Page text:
- Category: News & Analysis
- Created on Tuesday, 05 July 2011 08:04
- Written by New York Times
Paul Shay is struggling to recover after a gunshot in the face. Monica Shay is struggling for her life, and given little chance of survival. This evening there is a vigil in their honor in front of their E. 10th street home -- as friends and comrades express support and dismay.
Here is an episode from the life of Monica Shay, a much loved revolutionary activist. It is an interview with Monica done twenty years ago by Paul DeRienzo for WBAI -- as police force massed to drive homeless people out of their encampment in Tompkins Square Park. Monica (aka by her nickname Kathryn) was active in the defense of the Dinkinsville in the East Village park. And spoke here as the struggle was beaten down in 1991.
"Paul and Monica Shay, who have lived at 263 East 10th Street for many years, are highly regarded in the East Village. He took part in battles that shaped the East Village over the past 20 years, neighbors said, and sided with squatters who took over abandoned city-owned buildings, helping to unclog drains and connect waste pipes to make them habitable, often at no charge. And when a homeless encampment was erected in Tompkins Square Park, the Shays encouraged park inhabitants to resist city efforts to dislodge them.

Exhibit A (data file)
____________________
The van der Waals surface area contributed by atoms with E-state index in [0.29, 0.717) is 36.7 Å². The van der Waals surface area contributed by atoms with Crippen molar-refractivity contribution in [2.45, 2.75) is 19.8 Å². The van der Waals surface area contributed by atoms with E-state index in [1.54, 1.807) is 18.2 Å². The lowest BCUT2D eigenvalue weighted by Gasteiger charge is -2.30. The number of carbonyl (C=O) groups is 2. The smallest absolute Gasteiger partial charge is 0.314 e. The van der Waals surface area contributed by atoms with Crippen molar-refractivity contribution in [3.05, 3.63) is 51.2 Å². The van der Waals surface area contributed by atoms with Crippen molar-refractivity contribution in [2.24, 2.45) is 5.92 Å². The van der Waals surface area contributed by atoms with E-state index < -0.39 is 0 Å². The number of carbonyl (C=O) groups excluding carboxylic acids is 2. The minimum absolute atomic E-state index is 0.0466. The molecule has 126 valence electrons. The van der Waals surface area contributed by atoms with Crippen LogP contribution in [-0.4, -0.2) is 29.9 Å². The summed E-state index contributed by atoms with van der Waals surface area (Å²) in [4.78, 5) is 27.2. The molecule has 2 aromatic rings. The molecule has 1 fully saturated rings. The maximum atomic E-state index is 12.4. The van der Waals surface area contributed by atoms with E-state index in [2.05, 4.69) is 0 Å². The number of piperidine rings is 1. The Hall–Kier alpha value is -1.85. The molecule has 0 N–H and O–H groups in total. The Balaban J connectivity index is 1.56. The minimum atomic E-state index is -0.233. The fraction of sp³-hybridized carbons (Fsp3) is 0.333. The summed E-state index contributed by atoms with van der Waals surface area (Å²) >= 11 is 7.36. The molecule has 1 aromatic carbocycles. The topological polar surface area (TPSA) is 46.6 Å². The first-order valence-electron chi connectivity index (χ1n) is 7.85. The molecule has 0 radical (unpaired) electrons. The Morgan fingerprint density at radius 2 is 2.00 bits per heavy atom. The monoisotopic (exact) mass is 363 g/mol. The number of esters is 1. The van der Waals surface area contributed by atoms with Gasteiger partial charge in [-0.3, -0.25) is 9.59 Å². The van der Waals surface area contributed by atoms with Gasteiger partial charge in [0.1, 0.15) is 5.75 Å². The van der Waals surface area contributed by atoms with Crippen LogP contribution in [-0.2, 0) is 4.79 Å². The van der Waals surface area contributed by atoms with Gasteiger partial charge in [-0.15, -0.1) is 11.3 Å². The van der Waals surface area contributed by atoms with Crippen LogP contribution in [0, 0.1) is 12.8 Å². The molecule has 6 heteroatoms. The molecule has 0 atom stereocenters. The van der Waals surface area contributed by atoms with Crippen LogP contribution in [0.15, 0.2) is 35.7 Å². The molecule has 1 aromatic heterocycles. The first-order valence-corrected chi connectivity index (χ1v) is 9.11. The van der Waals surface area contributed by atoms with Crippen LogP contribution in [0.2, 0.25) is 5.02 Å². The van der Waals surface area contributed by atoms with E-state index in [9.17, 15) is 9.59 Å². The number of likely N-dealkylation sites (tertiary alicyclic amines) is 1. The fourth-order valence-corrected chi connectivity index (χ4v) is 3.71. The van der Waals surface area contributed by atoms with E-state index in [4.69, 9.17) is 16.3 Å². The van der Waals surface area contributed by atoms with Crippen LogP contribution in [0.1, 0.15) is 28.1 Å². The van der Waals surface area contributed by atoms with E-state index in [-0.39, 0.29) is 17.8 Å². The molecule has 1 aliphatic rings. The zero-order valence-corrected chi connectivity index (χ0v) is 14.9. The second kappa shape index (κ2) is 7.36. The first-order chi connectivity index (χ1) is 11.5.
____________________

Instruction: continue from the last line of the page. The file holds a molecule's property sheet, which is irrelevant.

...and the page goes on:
Mr. Shay, neighbors said, also employed men down on their luck [in his plumbing business], including his slain nephew Joseph....
Ms. Shay joined the Pratt faculty in 2000 and heads the arts and cultural management department at the school’s Manhattan campus.
Scott Trent, a public health worker in Greensboro, N.C., said he had known her for a decade in the October 22 Coalition, a national effort to curtail police brutality and assist its victims. “She’s a very rare kind of person,” he said. “The kind of person who is very serious and dedicated and committed to people.”
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Thats why I am here.